2023-01-12

How to track ecommerce conversions in GA4 (Google Analytics 4)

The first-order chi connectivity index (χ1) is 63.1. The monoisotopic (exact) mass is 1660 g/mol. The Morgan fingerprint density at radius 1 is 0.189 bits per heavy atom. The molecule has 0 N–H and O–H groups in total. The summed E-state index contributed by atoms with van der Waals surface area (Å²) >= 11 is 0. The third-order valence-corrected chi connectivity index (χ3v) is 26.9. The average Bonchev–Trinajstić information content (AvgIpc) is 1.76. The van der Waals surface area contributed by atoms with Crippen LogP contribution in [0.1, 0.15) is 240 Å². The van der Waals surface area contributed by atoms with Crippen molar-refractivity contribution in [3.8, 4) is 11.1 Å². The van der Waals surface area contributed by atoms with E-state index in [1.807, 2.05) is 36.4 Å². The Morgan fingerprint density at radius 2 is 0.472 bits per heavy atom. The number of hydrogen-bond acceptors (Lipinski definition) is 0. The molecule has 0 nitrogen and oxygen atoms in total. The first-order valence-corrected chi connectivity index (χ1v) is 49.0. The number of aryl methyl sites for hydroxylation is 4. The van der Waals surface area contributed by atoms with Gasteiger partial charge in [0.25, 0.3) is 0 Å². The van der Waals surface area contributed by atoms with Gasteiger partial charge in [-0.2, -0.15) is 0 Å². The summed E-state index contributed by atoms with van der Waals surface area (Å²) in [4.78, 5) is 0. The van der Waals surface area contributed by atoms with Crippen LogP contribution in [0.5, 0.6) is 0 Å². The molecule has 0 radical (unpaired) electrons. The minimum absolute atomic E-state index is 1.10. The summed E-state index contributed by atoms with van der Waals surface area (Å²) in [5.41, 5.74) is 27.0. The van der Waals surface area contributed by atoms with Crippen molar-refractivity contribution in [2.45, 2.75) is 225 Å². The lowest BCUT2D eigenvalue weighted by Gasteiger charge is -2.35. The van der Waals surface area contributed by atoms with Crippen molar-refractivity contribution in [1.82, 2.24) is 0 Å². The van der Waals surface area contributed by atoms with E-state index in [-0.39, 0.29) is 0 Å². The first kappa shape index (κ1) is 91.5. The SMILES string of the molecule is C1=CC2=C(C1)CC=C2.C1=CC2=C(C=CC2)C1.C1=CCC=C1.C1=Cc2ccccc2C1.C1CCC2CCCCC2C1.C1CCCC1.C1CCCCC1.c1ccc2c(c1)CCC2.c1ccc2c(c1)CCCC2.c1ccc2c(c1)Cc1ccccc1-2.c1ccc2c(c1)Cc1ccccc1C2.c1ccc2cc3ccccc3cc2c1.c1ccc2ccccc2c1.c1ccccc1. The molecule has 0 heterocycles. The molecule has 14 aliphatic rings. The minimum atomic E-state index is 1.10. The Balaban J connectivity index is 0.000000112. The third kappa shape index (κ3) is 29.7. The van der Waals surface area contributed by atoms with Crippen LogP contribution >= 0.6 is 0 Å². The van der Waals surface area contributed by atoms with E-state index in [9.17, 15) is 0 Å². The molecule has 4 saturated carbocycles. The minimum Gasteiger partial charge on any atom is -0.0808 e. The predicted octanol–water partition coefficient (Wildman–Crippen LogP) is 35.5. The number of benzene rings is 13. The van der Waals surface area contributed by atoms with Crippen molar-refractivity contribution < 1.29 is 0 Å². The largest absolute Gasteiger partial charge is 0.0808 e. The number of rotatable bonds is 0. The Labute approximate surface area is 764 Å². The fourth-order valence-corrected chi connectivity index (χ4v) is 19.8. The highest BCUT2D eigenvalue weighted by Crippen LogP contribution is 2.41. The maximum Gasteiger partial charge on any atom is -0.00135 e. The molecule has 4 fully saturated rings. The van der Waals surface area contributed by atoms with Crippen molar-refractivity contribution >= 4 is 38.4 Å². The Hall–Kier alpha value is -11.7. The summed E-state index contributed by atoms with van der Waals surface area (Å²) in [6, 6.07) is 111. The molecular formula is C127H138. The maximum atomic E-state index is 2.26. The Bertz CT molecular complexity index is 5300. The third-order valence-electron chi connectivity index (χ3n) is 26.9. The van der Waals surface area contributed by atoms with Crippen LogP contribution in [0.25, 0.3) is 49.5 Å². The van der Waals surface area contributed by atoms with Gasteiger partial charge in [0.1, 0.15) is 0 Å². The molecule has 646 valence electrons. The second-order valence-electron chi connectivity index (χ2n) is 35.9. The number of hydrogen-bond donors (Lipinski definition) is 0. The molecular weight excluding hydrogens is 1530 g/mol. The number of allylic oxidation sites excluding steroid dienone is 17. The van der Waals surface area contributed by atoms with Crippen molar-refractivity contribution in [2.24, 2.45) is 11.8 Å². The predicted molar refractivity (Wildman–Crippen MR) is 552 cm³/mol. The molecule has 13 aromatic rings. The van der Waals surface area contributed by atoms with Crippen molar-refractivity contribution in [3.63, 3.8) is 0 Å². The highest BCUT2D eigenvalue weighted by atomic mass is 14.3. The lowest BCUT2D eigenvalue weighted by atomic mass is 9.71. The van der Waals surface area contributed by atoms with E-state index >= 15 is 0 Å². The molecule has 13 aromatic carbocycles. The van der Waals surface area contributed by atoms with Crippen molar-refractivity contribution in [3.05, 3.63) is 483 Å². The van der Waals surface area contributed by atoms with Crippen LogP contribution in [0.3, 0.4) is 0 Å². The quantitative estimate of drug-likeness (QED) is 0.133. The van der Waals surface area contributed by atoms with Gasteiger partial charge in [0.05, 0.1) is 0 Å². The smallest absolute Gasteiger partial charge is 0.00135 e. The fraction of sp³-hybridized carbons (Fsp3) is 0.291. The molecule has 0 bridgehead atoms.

Have you mapped out a data plan for 2023 yet? If you’re selling on a major DTC platform like Shopify or BigCommerce, GA4 is probably on your mind. With the sunsetting of Universal Analytics (GA3 or the “old version” of Google Analytics) on the horizon, it’s time to get going with event-based tracking. Many brands have been procrastinating about setting up GA4 – or, worse, only setting it up halfway so that browsing behavior is tracked but revenue and conversions are missing. But can you blame them? Shopify isn’t planning to release native GA4 integration until March 2023 at the earliest (and nobody’s expecting it to work well for serious DTC brands) BigCommerce released a beta version of their GA4 integration in November, but it’s extremely minimal, tracking only begin_checkout and purchase events Manual setup is costly and confusing (and has to be maintained every time you change your site or checkout flow) GA4 revenue tracking should be your top priority, but there’s a lot of confusion around GA4, made worse by Shopify apps that claim to offer GA4 integration but only offer client-side tracking. It shouldn’t be so complicated. At Littledata we’ve already fixed GA4 tracking for hundreds of top DTC brands. In this post I’ll show you how to check if you’ve set up GA4 correctly to capture orders and revenue, and how to start tracking ecommerce conversions today in the most secure and reliable way possible. Follow this guide to GA4 and you’ll be on your way to ecommerce data tracking in no time. We’ll look at how to get from this: To this: How to check if you’re tracking GA4 revenue and conversions After creating a new GA4 property and following the setup assistant to create a new data stream, you might have noticed that you’re instructed to copy and paste the Google tag (gtag.js) script on every page of your ecommerce site. Once you’ve added the Google tag to your site and linked your GA4 property, everything will just start tracking automatically, right? Wrong. With the basic script all you get are engagement events such as page_view, session_start, view_search_result, and click. Obviously these “automatic events” are super important, but they don’t tell you what happens post-click. Here’s how to check if your GA4 ecommerce setup is working or not. 1. Check your Acquisition reporting in GA4 There are two places to look to see if you’re capturing ecommerce conversions. First, the Acquisition reports. You’ll see user and traffic engagement details grouped by channel, but no conversion or revenue data exists. You’re seeing which organic or paid channels are bringing visitors to your store, but you can’t tell if you’re generating any revenue from these visitors. GA4 revenue reporting not showing is one of the most asked questions by merchants and performance marketers. 2. Check your Engagement and Monetization reporting in GA4Taking a step further, check your Engagement and Monetization reports. Do you see GA4 reporting data about cart updates, interactions with the checkout flow, or any purchase or revenue data? If revenue is missing in GA4’s monetization overview, you need to start tracking ecommerce activity ASAP. Otherwise, you’ll end up with a lot of data points that lead nowhere and you will not have an accurate understanding of your ecommerce store’s performance.  [tip] Use our complementary instant order checker for GA4 to check your property [/tip] How to track ecommerce conversions and revenue in GA4 After landing on your store, online shoppers interact with collections and products before adding items to their carts and going through the checkout process. These web interactions must be captured as events and linked with customers and marketing data in GA4 to get a complete picture of your business. We have looked at what data can be missing from your GA4 events and which enhanced ecommerce events you should track. But how can you get all these ecommerce events in GA4?  Google Tag Manager (GTM) has always been the most common tracking method for Universal Analytics, and the setup process can be carried over to GA4. However, for a lean team, the setup process can be quite time-consuming and complex, having to create a Data Layer In Shopify, and then for each event, you must create: Firing Triggers in GTM  Data Layer Variables in GTM Ecommerce Tags in GTM Needless to say, there are quite a few maintenance pitfalls if you're going down this route. Setup is just the beginning. To make matters worse, Shopify is removing GTM from the checkout for Shopify Plus stores (standard Shopify stores never had access). So even if you take the time to add all your own events to tracking visitors before they make a purchase, you’ll no longer be able to track checkout steps (add-to-cart, etc) with GTM. If you want to save time and money while still having confidence in the accuracy of your GA4 data, Littledata is the perfect solution for you. Our proven app is used by over 1500+ brands and can help you track your ecommerce conversions with ease, giving you the reliable data you need to make informed decisions about your business. Littledata’s data layer uses a unique combination of client-side and server-side tracking to ensure accurate, complete ecommerce data in GA4 and any connected data warehouse or reporting destination. Littledata captures complete ecommerce data automatically in GA4 for Shopify and BigCommerce stores. We can break down those events into seven general categories: Marketing channels Browsing behavior Checkout steps Conversions Revenue Recurring orders Upsells Of course, each reporting category has useful data, but brands that really want to scale link it all together to look at revenue and LTV by channel, splitting out first-time purchases from repeat purchases or recurring orders (subscription analytics). As I mentioned earlier, Acquisition reports are some of the most valuable sets of data GA4 offers. They show which of your team’s marketing efforts bring the most results, from traffic through engagement and conversions. The difference between having accurate or questionable ROI data in these reports rests on how the purchase event is tracked. It is useful to have the engagement metrics grouped by channel, but the difference between having accurate or questionable ROI data in these reports rests on how the purchase event is tracked.  Get started with Littledata today so you will have the data you need to scale faster the smart way. We recommend tracking in UA and GA4 “in parallel” as soon as possible.